EDITORIAL: No green light on crime!

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The news coming across the wires was not good. Indeed, it was downright scary! Apparently, Dr. Anike Anthony was accosted by an armed carjacker at a stoplight at the intersection of Independence Avenue and the top of High Street. This extremely nerve-racking development sent chills up our spines, and gave us much pause – seems no one is safe anywhere. Think high noon in Dodge City! Of course, we do not wish to overstate the case, and like Chicken Little, run around shouting that the sky is falling. But when a woman can be held up at gunpoint at that critical intersection in broad daylight (Actually, it was at 9:30 pm on Monday evening), then it is reasonable to conclude that our gun-crime situation has reached a tipping point.
Lest we forget, let us back up and recap how we got to this critical mass. It was shortly after the Blue Jeans fete in July that a young man was killed in Cedar Grove. Then a kidnapping/carjacking followed shortly afterward in the same neighbourhood. Then, a kindly church lady was killed at her home in Cooks in broad daylight on a Sunday by two masked and armed assailants. That was quickly followed by the killing of two purported armed bandits by law-enforcement personnel responding to a tip about suspicious activity in the Lightfoot East area. And so it went – the unrelenting drip, drip, drip of bad news and bloodletting.
By any measure, and on any level, this is not good! We here at OBSERVER media have listed more than a few common-sense approaches to solving the gun-violence conundrum facing our fair island, and we are more than heartened by the fact that Parliament addressed the issue, quite eloquently and passionately, yesterday. To do otherwise would have been giving a green light to gun-violence and crime. As a gentle reminder, we hearken back to our suggestions that the penalties for possession and use of an illegal firearm should be stiffened; that there be a gun-buyback programme and amnesty; that police blanket high crime areas with extra patrols, as is now being done in crime–ridden areas of Jamaica; that community policing (police working hand-in-hand with the community) be further cultivated and enhanced; that the crime-stoppers rewards be upped; that increased efforts be made to intercept firearms at our borders; and that our communities vociferously resist and voice their opposition to criminal activity within their midst.
Ah, community involvement! It pays dividends, not only in letting criminals know that their destructive activity will not be tolerated, but also in alerting law enforcement to suspicious behaviour and a possible crime in progress. In other words, the ubiquitous New York anti-terror slogan applies: “If you see something, say something!” Interestingly, it was members of the Lightfoot East community that recently put out a call for the environmental authorities to immediately cut the overgrowth and trees, and board up many of the abandoned homes in their area since these could be perfect hiding places for persons with nefarious intent. Many concerned, law-abiding citizens have also been alerting the APUA to broken streetlights and long stretches of our roads where the lighting is poor or non-existent.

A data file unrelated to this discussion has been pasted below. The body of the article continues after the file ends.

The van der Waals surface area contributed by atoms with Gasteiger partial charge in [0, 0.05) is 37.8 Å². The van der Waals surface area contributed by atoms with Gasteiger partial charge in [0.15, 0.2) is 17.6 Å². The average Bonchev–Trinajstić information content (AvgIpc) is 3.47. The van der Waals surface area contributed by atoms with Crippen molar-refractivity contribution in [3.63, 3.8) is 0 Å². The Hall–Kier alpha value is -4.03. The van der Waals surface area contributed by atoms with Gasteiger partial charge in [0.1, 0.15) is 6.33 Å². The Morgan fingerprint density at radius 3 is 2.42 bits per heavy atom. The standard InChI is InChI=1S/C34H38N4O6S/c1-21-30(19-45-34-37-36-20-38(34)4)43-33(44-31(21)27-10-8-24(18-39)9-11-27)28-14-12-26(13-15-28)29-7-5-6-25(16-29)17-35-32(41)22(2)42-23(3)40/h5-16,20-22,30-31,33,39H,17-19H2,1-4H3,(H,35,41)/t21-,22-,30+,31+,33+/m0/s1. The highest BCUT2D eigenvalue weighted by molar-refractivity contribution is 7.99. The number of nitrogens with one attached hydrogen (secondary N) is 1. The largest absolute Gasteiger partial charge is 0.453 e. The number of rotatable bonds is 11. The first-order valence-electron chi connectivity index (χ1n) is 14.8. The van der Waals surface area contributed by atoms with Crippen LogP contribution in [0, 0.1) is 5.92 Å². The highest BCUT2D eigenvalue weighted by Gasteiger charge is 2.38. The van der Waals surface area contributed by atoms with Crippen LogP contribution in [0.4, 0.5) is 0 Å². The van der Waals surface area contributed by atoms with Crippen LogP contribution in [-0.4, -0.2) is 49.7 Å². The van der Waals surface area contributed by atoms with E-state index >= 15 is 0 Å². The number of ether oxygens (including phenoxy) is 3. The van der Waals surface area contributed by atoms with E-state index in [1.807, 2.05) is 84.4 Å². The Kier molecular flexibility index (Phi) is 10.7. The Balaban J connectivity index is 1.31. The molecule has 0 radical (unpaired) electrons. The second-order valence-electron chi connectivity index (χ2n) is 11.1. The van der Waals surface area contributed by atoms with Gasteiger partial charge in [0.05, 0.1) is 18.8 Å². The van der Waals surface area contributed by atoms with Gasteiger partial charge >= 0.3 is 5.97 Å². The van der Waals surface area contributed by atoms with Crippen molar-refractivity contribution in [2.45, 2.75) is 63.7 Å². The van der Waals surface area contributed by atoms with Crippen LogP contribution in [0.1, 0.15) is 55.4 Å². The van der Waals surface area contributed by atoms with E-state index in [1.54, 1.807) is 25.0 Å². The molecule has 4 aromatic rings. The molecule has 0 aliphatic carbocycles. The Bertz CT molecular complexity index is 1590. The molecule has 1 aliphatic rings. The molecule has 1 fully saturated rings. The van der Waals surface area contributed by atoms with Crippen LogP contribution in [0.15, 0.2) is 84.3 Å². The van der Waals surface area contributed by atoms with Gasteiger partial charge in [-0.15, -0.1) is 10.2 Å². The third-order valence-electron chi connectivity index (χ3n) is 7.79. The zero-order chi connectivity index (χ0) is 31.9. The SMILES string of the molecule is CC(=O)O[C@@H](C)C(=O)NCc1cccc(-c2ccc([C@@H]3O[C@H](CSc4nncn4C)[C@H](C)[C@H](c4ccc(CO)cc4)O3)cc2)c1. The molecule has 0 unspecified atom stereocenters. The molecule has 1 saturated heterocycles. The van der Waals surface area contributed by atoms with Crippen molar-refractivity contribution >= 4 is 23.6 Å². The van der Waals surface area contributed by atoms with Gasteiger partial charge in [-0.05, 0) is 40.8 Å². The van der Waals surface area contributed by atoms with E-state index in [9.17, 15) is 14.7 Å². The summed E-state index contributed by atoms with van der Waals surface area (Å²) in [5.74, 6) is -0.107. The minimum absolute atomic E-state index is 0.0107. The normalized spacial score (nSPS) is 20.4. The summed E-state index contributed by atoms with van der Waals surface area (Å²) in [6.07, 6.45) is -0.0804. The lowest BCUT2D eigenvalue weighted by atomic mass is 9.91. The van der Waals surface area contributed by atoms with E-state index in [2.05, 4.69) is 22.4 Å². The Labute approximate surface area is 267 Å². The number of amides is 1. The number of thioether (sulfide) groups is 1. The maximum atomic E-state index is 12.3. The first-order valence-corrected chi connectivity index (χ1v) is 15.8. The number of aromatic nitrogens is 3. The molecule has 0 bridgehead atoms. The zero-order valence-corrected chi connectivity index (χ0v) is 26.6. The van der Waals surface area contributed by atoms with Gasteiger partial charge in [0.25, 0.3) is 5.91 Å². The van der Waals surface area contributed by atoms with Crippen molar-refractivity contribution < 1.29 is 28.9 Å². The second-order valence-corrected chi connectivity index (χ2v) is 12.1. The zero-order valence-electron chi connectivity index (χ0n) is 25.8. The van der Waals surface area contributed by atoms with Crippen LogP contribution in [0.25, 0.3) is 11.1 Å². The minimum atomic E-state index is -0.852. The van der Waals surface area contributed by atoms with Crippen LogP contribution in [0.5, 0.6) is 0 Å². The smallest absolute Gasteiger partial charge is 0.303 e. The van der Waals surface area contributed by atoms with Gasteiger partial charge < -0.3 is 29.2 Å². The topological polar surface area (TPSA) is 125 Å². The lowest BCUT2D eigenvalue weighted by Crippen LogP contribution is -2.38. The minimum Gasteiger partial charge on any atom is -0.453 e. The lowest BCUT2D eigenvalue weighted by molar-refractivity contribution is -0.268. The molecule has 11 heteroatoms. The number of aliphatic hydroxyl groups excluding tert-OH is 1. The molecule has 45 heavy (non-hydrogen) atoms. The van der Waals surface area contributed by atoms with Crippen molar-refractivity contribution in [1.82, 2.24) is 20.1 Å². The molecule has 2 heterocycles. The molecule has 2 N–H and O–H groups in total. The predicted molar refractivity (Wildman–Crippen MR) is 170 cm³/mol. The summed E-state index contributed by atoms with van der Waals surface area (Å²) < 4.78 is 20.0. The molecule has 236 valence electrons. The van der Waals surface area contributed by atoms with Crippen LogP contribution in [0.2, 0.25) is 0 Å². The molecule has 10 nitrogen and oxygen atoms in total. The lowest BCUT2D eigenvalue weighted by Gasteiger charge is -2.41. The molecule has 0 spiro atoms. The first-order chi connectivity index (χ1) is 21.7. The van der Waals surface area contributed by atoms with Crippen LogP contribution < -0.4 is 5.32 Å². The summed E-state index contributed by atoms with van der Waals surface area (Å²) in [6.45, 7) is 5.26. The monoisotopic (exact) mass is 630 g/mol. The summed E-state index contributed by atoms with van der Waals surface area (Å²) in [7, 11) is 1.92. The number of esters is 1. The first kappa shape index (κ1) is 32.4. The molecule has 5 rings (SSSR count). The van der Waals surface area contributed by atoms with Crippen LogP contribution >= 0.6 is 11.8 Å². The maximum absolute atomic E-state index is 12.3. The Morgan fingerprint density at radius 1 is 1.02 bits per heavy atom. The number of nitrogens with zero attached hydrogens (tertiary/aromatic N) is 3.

Of course, our schools, our churches and homes must needs rise to the awesome responsibility and challenge of raising young men and women who will eschew crime and guns. In other words, the question of putting the red light to crime is not solely a law-enforcement matter. Nay, we are all partners in this business of making and keeping our communities safe!
Our hearts go out to the good doctor who suffered that terrible ordeal yesterday while waiting on a traffic light in the shadow of King Obstinate’s bar.  We can only imagine her terror, and we believe that her road to recovery will be long and arduous. We wish her all the best, and we will certainly keep her in our thoughts and prayers. Hopefully, what she had to endure will not be repeated anywhere in this little bit of Paradise that we call Antigua. To paraphrase two of the old Antigua/Afro Caribbean Liberation Movement  (ACLM) slogans from back in the day, “Guns are up, crime is up, and we are fed up!” Clearly, “Enough has become too much!” We salute our Parliament for finally addressing our concerns.
We invite you to visit www.antiguaobserver.com and give us your feedback on our opinions.

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